Several artists published articles during that period, which helped to shape and define the minimalist art movement. Donald Judd’s 1965 article ‘Specific Objects’ attempted to establish the aesthetics of Minimalism. Judd rejected traditional distinctions between art forms in order to embrace works that were not so easily labelled as painting or sculpture. Robert Morris’s ‘Notes on Sculptures’ from 1966 called for the use of simple forms that the viewer could grasp intuitively, and argued that the interpretation of the art works depended on the context and conditions in which it was shown. In 1967, Sol LeWitt published ‘Paragraphs on Conceptual Art,’ which elevated the importance of the idea and the process of the conception and realisation of the works of minimalist art over the aesthetic features.

One of the main events that established Minimalism art was the 1966 ‘Primary Structures’ exhibition at the Jewish Museum in New York. It was the first American museum to present this style of art, and the exhibition received great critical acclaim for introducing a new visual lexicon to the Western art canon. The show included works by Dan Flavin, Sol LeWitt, Robert Morris, Carl Andre and Donald Judd, who presented geometric and formally reductive artworks.

Frank Stella, title not known, 1967. Photo courtesy of Tate Modern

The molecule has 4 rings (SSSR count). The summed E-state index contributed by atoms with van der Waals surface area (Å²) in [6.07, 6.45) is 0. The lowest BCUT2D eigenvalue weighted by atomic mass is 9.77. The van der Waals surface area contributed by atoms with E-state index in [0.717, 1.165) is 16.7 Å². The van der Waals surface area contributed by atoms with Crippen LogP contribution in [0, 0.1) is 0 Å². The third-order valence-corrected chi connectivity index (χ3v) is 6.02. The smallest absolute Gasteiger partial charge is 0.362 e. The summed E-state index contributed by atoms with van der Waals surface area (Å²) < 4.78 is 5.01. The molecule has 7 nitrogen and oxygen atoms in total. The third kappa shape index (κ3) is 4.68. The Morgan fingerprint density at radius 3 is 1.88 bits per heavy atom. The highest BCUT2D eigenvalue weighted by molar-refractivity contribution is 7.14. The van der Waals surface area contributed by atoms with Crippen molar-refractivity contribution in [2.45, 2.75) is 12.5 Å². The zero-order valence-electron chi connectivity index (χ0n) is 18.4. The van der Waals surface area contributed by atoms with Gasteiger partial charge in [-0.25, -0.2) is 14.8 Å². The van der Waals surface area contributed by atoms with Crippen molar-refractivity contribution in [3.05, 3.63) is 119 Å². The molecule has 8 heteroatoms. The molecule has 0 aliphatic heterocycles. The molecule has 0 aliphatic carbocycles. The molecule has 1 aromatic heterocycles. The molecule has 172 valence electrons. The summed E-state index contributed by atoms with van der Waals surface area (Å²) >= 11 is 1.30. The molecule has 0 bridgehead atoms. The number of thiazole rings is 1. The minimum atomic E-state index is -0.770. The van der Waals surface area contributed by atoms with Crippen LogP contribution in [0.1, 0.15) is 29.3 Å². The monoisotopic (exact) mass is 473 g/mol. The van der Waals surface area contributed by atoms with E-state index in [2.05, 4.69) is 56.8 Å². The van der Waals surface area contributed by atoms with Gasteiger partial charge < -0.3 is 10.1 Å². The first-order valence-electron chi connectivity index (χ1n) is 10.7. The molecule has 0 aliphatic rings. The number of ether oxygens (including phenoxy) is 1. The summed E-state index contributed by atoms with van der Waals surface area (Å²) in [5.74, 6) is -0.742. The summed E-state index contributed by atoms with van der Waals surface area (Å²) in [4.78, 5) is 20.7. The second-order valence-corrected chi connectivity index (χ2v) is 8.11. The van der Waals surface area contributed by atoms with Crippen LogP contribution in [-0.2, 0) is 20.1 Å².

Sol LeWitt, Two Open Modular Cubes/Half-Off, 1972. Photo courtesy of Tate Modern
Dan Flavin, Untitled (To Jan and Ron Greenberg), 1972-73. Photo: David Heald, courtesy of Guggenheim

Minimalist sculpture

Sculpture was an extremely important part of Minimalism and Minimalism art. Artists were interested in creating three-dimensional geometric forms in space using industrial materials such as fibreglass, plywood, plastic, sheet metal and aluminium. Sculptures were placed on the floor as opposed to on a pedestal, and visitors were invited to examine the relationship between different parts of the artwork within a repetition of geometric bodies. Artists like Donald Judd, Dan Flavin, Sol LeWitt, Robert Morris, Carl Andre, Anthony Caro and Tony Smith experimented with the relationship between physicality and space through their grid-based, sculptural compositions. Sculptures that embodied this new Minimalism at the ‘Primary Structures’ exhibition in 1966 include Carl Andre’s Lever (1966), which consisted of 137 bricks laid in a line along the floor, and Sol LeWitt’s Untitled (1966), an open white cube divided into many interior cubes.